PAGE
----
In the midst of Vladimir Putin's busy visit to Turkey, he surprised everyone by declaring that the South Stream project has been abandoned. Most discussion concerning his visit focused on the issue of gas transportation, but another, perhaps more important declaration on the Cypriot problem went unnoticed. There is a serious political problem between Turkey and Greek Cyprus regarding the exploration and commercialization of seabed natural gas reserves. There is no actual plan as to how and when (or if) these reserves can be commercialized. Still, the Greek Cypriot authorities have jumped at the opportunity, heralding it almost as the discovery of a new El Dorado, which will heal all the problems of their dysfunctional (half) state.
By provoking Turkey and the Northern Turkish Republic of Cyprus, the Greek Cypriot government and political parties have sabotaged talks on the island's reunification that were well on the way. From a Turkish and a UN viewpoint, these inter-communal talks are the best chance to re-unite the island, which has remained divided for the last 40 years. But once again, the Greek Cypriot political elite is mistaken, thinking that they could bring together a coalition made up of Israel, Egypt and Russia in order to make life very difficult for Turkey in the Mediterranean. Ahead of the visit, Putin was quoted in the Turkish press as saying that "neither the Russian state nor the energy ministry are involved in any gas projects in Cyprus." He added: "It is up to private companies to deal with the process, if there is one. They need to know that it will be their own responsibility to deal with any crisis or risks there."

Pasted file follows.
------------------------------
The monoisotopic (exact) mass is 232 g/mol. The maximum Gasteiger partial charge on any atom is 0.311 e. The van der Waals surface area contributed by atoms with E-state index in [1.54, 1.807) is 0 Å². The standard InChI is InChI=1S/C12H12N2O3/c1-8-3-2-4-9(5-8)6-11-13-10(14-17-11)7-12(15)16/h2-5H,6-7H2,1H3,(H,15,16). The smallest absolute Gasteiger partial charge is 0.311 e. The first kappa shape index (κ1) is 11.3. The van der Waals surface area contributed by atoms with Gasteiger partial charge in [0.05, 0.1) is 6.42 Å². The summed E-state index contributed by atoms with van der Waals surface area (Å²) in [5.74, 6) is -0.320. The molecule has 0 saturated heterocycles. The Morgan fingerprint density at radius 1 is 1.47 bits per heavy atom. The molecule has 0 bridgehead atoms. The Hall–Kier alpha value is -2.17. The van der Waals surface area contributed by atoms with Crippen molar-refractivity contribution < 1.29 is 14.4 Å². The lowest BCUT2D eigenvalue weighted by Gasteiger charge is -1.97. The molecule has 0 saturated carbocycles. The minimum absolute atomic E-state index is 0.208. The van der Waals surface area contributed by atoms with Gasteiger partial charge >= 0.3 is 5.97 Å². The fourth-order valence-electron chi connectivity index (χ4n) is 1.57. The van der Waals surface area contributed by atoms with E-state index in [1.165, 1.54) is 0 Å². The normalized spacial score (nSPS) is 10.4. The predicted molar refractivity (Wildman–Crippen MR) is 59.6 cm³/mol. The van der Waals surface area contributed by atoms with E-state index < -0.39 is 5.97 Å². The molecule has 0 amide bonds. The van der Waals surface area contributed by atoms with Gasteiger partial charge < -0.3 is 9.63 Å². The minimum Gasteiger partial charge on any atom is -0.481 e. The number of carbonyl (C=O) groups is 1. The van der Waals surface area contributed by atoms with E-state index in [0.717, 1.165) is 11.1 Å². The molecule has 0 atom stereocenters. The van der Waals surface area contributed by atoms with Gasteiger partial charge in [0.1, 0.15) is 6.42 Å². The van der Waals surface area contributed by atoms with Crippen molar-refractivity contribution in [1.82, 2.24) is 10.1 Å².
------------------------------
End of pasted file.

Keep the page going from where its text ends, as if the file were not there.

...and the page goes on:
This statement should have been at the very center of Greek Cypriot media reports. But the surprise has been so total that the press has almost refused to comment on it. A government spokesperson has declared that the Russian Embassy will be asked to "clarify" Putin's stance, as if there was not enough clarity already. In Ankara, Putin and Erdoğan signed a protocol on energy cooperation; the two countries hope they can reach $100 billion in annual bilateral trade by 2020. This is a hugely important move.
On the other hand, a new pipeline will be constructed to carry 63 bcm of natural gas, which is above Turkey's needs. In addition, Turkey has links with Azerbaijan for Caspian natural gas, which means that Russia has decided to treat Turkey as a new player, as a "competing hub" for gas distribution. Turkey will send most of this gas to Southern Europe via Greece, which finds itself a convenient outlet as the continuation of the distribution network. Prime Minister Davutoğlu is visiting Athens to revive commercial and political ties. Everyone in the region understands the new distribution of roles in the region, which will continue for at least 30 years to come, as well as the prominent role played by Turkey in this distribution.
Everyone that is, except Greek Cyprus... Time is running out, so it would be a good idea for the Greek Cypriot authorities to come to their senses and establish a workable solution on the island and subsequently normalize their relations with Turkey.